You can‘t stay stuck in the ways of the past and expect to flourish in the future.
Each has demonstrated a commitment to the communities he or she represents by being present. Chief Eric Echevarria has been spotted at more Black events than I’d expect any police chief to be, including his modeling debut at the Sophisticated Ratchet Art Affair fashion show, put on by The YANI Collective. Though the changing of some Peoria school names, spearheaded by former PPS Board President Gregory Wilson, was met with pushback, the new names now represent a better reflection of our city’s history.
As for the arts, it couldn’t be a more exciting time. Don’t get me wrong, Peoria has always appreciated the arts, to a degree. But now, organizations are inviting young, Black creators to the table that would not have gotten tapped just a few years before. Murals are slowly popping up on different buildings, reflecting the rich, diverse population that resides in Peoria.
Arts Partners and Big Picture Peoria invited artists Kevin Bradford and Brenda Gentry of the Peoria Guild for Black Artists to paint and showcase Peoria pioneers Romeo B. Garret and Valeska Hinton on the side of the Peoria Public Library. Young Black artists depicting Black pioneers on the side of the Main Street library in downtown Peoria 10 years ago? Nah. These public art displays create a sense of pride for those who live here and a sense of belonging for the artists that create them. They also help tell the full story of our city.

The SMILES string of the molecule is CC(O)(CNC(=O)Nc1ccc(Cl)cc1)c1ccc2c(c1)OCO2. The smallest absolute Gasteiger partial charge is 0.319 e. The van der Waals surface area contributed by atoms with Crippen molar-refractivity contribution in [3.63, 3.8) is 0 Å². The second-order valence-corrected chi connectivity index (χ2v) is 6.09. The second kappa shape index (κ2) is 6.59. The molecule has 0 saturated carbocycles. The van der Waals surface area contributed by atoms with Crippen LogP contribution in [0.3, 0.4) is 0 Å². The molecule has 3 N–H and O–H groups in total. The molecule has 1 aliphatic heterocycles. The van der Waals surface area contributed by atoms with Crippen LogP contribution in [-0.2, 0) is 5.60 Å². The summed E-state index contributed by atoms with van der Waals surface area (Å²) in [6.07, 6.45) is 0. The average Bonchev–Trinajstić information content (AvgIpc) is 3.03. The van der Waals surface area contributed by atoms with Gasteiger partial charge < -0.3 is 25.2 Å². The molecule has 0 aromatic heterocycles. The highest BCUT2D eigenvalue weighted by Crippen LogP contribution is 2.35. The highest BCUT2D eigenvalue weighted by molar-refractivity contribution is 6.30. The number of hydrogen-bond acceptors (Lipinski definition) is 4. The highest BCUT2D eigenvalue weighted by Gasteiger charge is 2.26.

The Peoria Riverfront Museum has taken a liking to Black culture, as well, showcasing several Black events and artists from all over, thanks in-part to Everley Davis, the student engagement coordinator there.
Credit also is due to our local media outlets. They have the power and the obligation to showcase the complex, nuanced flavor of Peoria, in a way that represents the city’s population. The fact that I’m writing an article for Peoria Magazine, which is dedicating this issue to the Peoria experience through the Black lens, and that other minorities are being featured, reflects progress.